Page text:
(1) Suspend or disconnect service to a customer because of a past-due and unpaid balance for service incurred by another person who resides with the customer after service has been provided to the customer's household, unless one or more of the following apply:
a. The customer and the person were members of the same household at a different location when the unpaid balance for service was incurred.
b. The person was a member of the customer's current household when the service was established, and the person had an unpaid balance for service at that time.
c. The person is or becomes responsible for the bill for the service to the customer.
(2) Require that in order to continue service, a customer must agree to be liable for the delinquent account of any other person who will reside in the customer's household after the customer receives the service, unless one or more of the following apply:
a. The customer and the person were members of the same household at a different location when the unpaid balance for service was incurred.
b. The person was a member of the customer's current household when the service was established, and the person had an unpaid balance for service at that time.
(b2) Notwithstanding the provisions of subsection (b1) of this section, if a customer misrepresents his or her identity in a written or verbal agreement for service or receives service using another person's identity, the county shall have the power to collect a delinquent account using any remedy provided by subsection (b) of this section from that customer.
(c) Rents, rates, fees, charges, and penalties for enterprisory services are in no case a lien upon the property or premises served and, except as provided in subsection (d) of this section, are legal obligations of the person contracting for them, provided that no contract shall be necessary in the case of structural and natural stormwater and drainage systems.
(d) Rents, rates, fees, charges, and penalties for enterprisory services are legal obligations of the owner of the property or premises served when:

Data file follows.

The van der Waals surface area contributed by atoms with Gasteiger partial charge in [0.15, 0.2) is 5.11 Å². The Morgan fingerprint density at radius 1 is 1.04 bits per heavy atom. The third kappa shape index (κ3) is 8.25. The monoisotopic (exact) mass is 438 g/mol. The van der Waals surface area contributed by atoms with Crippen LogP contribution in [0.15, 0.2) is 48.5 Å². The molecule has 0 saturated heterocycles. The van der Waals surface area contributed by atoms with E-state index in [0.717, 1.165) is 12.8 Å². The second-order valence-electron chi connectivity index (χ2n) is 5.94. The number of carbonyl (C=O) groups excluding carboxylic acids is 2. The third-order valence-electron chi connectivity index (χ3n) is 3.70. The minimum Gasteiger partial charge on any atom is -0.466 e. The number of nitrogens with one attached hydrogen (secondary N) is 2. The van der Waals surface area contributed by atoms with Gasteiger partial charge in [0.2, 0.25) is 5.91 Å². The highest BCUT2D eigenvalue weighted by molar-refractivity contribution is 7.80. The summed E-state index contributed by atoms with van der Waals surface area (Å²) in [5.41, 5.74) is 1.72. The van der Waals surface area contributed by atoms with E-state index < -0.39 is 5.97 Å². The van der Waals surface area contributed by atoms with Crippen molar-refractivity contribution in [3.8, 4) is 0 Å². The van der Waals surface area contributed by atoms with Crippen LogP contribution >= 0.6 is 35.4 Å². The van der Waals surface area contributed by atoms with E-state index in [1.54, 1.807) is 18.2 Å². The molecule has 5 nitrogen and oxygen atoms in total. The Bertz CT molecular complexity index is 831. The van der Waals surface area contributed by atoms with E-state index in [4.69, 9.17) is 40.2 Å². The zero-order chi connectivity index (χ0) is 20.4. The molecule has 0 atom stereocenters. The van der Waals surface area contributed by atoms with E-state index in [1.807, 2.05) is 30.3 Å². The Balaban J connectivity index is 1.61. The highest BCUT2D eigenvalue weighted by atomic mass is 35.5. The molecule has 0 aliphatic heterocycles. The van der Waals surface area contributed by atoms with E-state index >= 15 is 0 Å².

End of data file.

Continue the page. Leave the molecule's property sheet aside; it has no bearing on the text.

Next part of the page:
(1) The property or premises is leased or rented to more than one tenant and services rendered to more than one tenant are measured by the same meter; or
(2) Charges made for use of a sewerage system are billed separately from charges made for the use of a water distribution system. (1961, c. 1001, s. 1; 1973, c. 822, s. 1; 1991, c. 591, s. 2; 1991 (Reg. Sess., 1992), c. 932, s. 3; c. 1007, s. 45; 2000-70, s. 2; 2009-302, s. 2.)
§ 153A-278. Joint provision of enterprisory services.
Two or more counties, cities, or other units of local government may cooperate in the exercise of any power granted by this Article according to the procedures and provisions of Chapter 160A, Article 20, Part 1. (1961, c. 1001, s. 1; 1973, c. 822, s. 1.)
§ 153A-279. Limitations on rail transportation liability.
(a) As used in this section:
(1) "Claim" means a claim, action, suit, or request for damages, whether compensatory, punitive, or otherwise, made by any person or entity against:
a. The County, a railroad, or an operating rights railroad; or
b. An officer, director, trustee, employee, parent, subsidiary, or affiliated corporation as defined in G.S. 105-130.2, or agent of: the County, a railroad, or an operating rights railroad.
(2) "Operating rights railroad" means a railroad corporation or railroad company that, prior to January 1, 2001, was granted operating rights by a State-Owned Railroad Company or operated over the property of a State-owned railroad company under a claim of right over or adjacent to facilities used by or on behalf of the County.
(3) "Passenger rail services" means the transportation of rail passengers by or on behalf of the County and all services performed by a railroad pursuant to a contract with the County in connection with the transportation of rail passengers, including, but not limited to, the operation of trains; the use of right-of-way, trackage, public or private roadway and rail crossings, equipment, or station areas or appurtenant facilities; the design, construction, reconstruction, operation, or maintenance of rail-related equipment, tracks, and any appurtenant facilities; or the provision of access rights over or adjacent to lines owned by the County or a railroad, or otherwise occupied by the County or a railroad, pursuant to charter grant, fee-simple deed, lease, easement, license, trackage rights, or other form of ownership or authorized use.
(4) "Railroad" means a railroad corporation or railroad company, including a State-Owned Railroad Company as defined in G.S. 124-11, that has entered into any contracts or operating agreements of any kind with the County concerning passenger rail services.
(b) Contracts Allocating Financial Responsibility Authorized. - The County may contract with any railroad to allocate financial responsibility for passenger rail services claims, including, but not limited to, the execution of indemnity agreements, notwithstanding any other statutory, common law, public policy, or other prohibition against same, and regardless of the nature of the claim or the conduct giving rise to such claim.